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Biological Sciences


Biological, Environmental, and Earth Sciences


Background: Ticks are the primary vectors of emerging and resurging pathogens of public health significance worldwide. Analyzing tick bacterial composition, diversity, and functionality across developmental stages and tissues is crucial for designing new strategies to control ticks and prevent tick-borne diseases.

Materials and methods: Here, we explored the microbial communities across the developmental timeline and in different tissues of the Gulf-Coast ticks (Amblyomma maculatum). Using a high-throughput sequencing approach, the influence of blood meal and Rickettsia parkeri, a spotted fever group rickettsiae infection in driving changes in microbiome composition, diversity, and functionality was determined.

Results: This study shows that the core microbiome of Am. maculatum comprises ten core bacterial genera. The genus Rickettsia, Francisella, and Candidatus_Midichloria are the key players, with positive interactions within each developmental stage and adult tick organ tested. Blood meal and Rickettsia parkeri led to an increase in the bacterial abundance in the tissues. According to functional analysis, the increase in bacterial numbers is positively correlated to highly abundant energy metabolism orthologs with blood meal. Correlation analysis identified an increase in OTUs identified as Candidatus Midichloria and a subsequent decrease in Francisella OTUs in Rickettsia parkeri infected tick stages and tissues. Results demonstrate the abundance of Rickettsia and Francisella predominate in the core microbiome of Am. maculatum, whereas Candidatus_Midichloria and Cutibacterium prevalence increase with R. parkeri-infection. Network analysis and functional annotation suggest that R. parkeri interacts positively with Candidatus_Midichloria and negatively with Francisella.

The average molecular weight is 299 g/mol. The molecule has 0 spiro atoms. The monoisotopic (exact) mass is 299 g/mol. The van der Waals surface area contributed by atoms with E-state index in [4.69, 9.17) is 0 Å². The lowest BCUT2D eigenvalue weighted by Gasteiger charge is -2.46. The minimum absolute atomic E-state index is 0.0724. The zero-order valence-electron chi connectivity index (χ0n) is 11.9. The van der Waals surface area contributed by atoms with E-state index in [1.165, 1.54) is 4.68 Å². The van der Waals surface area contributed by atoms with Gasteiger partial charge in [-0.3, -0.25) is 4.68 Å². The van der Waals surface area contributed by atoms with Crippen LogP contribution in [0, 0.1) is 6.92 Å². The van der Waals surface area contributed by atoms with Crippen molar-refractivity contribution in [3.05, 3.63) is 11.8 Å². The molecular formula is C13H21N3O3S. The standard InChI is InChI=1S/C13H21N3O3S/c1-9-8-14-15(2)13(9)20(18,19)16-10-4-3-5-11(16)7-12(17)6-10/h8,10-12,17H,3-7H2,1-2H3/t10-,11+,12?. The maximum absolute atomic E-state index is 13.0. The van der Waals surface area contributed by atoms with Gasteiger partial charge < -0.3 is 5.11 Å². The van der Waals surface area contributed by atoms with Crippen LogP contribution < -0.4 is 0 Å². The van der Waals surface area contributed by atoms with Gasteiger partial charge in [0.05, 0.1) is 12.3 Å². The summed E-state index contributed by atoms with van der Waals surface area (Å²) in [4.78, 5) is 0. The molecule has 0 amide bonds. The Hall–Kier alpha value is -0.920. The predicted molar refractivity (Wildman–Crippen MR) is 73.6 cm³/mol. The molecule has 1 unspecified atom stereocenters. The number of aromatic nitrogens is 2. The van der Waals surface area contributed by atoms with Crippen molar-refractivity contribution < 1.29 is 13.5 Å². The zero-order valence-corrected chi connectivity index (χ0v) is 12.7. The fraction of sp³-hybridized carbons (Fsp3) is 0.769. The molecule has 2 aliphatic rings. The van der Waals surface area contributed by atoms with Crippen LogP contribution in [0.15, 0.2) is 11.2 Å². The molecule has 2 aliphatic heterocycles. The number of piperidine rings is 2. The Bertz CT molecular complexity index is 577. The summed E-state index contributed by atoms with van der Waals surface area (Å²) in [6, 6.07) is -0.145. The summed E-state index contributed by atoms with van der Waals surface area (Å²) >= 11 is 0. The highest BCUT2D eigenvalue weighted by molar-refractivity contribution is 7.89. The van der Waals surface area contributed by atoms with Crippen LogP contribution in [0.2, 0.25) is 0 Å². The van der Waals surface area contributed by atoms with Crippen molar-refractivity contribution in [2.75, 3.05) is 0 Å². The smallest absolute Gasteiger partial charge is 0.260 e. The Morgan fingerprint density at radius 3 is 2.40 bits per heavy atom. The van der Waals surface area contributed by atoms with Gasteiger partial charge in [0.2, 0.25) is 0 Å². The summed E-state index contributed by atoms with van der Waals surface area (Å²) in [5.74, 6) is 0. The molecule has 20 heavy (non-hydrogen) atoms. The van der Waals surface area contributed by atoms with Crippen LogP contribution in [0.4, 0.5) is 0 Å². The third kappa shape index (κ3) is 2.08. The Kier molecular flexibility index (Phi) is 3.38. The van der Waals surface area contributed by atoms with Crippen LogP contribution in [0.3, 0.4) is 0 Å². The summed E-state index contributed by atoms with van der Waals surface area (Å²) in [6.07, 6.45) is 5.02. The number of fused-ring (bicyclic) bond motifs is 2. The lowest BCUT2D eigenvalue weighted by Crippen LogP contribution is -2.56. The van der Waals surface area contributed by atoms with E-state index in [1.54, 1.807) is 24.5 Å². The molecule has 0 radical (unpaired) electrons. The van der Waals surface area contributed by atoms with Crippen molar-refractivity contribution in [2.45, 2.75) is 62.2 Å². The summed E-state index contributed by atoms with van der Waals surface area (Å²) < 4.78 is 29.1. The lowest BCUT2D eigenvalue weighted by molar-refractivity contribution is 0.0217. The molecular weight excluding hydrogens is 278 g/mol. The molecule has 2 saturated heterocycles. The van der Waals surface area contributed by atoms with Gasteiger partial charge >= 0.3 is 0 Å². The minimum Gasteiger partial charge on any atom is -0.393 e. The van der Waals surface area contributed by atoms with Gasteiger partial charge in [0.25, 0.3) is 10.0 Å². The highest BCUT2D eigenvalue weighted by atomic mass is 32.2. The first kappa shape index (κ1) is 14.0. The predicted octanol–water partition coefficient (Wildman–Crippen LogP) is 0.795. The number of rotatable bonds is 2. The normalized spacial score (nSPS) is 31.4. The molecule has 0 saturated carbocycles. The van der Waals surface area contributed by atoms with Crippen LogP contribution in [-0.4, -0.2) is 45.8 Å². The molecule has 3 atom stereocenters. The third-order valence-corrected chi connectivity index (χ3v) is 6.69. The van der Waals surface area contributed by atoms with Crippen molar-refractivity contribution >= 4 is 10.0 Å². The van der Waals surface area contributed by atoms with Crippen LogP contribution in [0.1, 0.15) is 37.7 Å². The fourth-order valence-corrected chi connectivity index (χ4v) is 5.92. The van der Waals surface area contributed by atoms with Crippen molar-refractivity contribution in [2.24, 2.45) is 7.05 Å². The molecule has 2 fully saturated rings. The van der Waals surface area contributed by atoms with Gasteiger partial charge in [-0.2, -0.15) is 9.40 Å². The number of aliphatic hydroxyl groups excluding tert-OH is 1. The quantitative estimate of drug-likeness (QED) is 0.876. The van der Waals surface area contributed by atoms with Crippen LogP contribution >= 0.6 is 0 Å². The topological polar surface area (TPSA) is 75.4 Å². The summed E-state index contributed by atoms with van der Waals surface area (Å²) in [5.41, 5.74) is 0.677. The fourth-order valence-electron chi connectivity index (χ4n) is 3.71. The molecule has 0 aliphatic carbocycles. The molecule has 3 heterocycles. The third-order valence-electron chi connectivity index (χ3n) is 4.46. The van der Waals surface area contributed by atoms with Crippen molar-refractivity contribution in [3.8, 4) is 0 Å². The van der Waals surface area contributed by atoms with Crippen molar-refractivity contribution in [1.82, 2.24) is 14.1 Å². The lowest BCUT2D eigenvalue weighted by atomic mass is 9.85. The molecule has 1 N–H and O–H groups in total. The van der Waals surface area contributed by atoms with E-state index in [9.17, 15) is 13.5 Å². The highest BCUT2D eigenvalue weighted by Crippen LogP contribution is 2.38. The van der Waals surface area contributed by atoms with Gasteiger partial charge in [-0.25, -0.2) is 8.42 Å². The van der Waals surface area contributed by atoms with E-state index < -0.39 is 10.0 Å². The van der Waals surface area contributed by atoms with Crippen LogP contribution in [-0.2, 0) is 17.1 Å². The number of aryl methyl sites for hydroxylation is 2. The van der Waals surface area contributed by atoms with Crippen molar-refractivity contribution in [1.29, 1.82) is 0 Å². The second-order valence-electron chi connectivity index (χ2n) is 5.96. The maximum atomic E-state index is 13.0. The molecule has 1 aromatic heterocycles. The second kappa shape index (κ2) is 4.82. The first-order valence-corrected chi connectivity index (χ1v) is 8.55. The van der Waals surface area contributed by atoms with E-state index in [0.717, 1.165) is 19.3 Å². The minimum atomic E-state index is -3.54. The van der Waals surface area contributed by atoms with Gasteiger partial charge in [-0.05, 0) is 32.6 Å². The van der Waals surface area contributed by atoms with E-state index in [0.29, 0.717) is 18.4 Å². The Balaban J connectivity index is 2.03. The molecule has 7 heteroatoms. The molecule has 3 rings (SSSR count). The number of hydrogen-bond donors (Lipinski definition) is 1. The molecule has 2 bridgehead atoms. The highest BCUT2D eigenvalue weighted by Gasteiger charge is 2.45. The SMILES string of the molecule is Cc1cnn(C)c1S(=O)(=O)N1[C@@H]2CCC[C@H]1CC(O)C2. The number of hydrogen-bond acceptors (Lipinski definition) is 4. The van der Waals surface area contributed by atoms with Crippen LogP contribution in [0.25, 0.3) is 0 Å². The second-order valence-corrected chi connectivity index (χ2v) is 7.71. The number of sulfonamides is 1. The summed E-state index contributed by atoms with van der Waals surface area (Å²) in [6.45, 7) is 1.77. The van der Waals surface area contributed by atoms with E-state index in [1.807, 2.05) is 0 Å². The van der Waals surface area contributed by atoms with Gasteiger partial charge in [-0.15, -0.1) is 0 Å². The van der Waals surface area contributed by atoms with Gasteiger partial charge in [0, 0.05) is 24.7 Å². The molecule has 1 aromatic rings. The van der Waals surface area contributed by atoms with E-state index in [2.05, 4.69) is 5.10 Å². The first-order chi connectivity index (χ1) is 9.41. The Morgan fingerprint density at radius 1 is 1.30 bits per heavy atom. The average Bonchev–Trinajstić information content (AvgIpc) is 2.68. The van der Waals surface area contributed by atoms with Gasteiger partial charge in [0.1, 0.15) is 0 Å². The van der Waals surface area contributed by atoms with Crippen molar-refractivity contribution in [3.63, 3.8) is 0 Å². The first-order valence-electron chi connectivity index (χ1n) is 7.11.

Conclusion: We conclude that tick-transmitted pathogens, such as R. parkeri establishes infection by interacting with the core microbiome of the tick vector.

Publication Title

Frontiers in Cellular and Infection Microbiology



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